Things To Look For In A Mentor

You may have heard that working with a mentor can accelerate your growth in your career. A mentor can streamline your learning process and help you stand clear of the pitfalls that most people without a mentor go through. However, trying to find the right mentor can be a challenge. Use these tips to help you in selecting one.

It seems obvious that a good mentor should have integrity. However, some people look good on the surface, and deep down they won’t take the relationship seriously, or worse, will throw you under the bus.

Knowing whether a person has integrity is going to take some detective work. You may want to ask questions of others who know the potential mentor. If something is not right with the person, others will clue you in on their experiences. Try to find out some information online about the person. Use search engines, ask questions in forums, ask questions on social networks. Your research might take a little while, but it will be time well spent.

Mentors should also have a good knowledge base. You don’t want to find a mentor who has never experienced what you are trying to learn. Some people are good at pretending. However, when you come across situations that require certain expertise, these people will fall short. To know whether a potential has the necessary knowledge base, try to get references. Again, online information may uncover the truth about your potential candidates.

At first, you may believe you should choose someone who is like you. However, sometimes the best mentors are those who are different from you. They offer a diversity that you would not get from someone similar. You will gain a perspective of someone different than you.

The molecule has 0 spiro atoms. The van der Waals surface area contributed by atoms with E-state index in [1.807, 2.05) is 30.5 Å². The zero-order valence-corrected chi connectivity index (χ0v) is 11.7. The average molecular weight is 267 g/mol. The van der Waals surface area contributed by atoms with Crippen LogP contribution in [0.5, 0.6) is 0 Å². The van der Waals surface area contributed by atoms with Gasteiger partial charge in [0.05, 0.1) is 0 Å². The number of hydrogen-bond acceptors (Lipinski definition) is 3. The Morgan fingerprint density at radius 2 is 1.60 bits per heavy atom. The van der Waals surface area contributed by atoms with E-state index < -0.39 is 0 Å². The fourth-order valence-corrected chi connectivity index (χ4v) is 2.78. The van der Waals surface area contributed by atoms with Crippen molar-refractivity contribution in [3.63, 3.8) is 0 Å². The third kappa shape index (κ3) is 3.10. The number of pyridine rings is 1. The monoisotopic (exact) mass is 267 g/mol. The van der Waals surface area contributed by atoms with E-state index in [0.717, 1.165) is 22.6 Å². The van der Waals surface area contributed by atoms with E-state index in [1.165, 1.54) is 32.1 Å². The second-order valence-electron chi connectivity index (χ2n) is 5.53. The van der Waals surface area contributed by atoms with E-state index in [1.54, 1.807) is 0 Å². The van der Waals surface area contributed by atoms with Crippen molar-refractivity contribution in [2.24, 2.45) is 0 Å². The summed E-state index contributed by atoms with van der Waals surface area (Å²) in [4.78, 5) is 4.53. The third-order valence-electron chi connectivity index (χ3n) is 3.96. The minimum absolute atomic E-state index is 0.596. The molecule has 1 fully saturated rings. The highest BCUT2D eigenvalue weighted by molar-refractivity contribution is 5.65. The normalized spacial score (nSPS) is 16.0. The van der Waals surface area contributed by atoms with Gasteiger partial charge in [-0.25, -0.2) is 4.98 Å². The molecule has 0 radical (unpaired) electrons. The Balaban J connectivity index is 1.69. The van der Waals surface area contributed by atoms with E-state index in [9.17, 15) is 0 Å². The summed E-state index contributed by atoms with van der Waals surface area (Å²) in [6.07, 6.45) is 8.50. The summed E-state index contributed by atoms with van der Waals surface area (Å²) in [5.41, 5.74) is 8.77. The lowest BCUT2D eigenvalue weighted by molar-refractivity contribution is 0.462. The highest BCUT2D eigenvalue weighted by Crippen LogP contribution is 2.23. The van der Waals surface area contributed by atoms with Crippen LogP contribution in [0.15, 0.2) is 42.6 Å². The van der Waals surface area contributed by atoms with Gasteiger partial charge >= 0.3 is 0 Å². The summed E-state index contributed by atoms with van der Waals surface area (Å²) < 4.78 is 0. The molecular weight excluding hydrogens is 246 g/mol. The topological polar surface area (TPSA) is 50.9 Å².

Try to find a mentor who is well connected. It’s great if a mentor is knowledgeable about your field. However, if they have a good network, this will advance you quicker than someone who does not network well. Your potential mentor can hook you up with the right people at the start rather than getting you into situations that won’t work for you.

You can choose whether to find a mentor to pay or someone willing to help you for free. Both situations have advantages. Whether you find a free mentor or one you will pay, make sure you spell out the agreement ahead of time. Ask what they expect of you and mutually determine who is responsible for what. A good mentoring arrangement measures the success or failure. Otherwise, you have no way to know if it is working out.

Are you considering working with a mentor? Or perhaps you already are! Let us know your thoughts below in the comments section.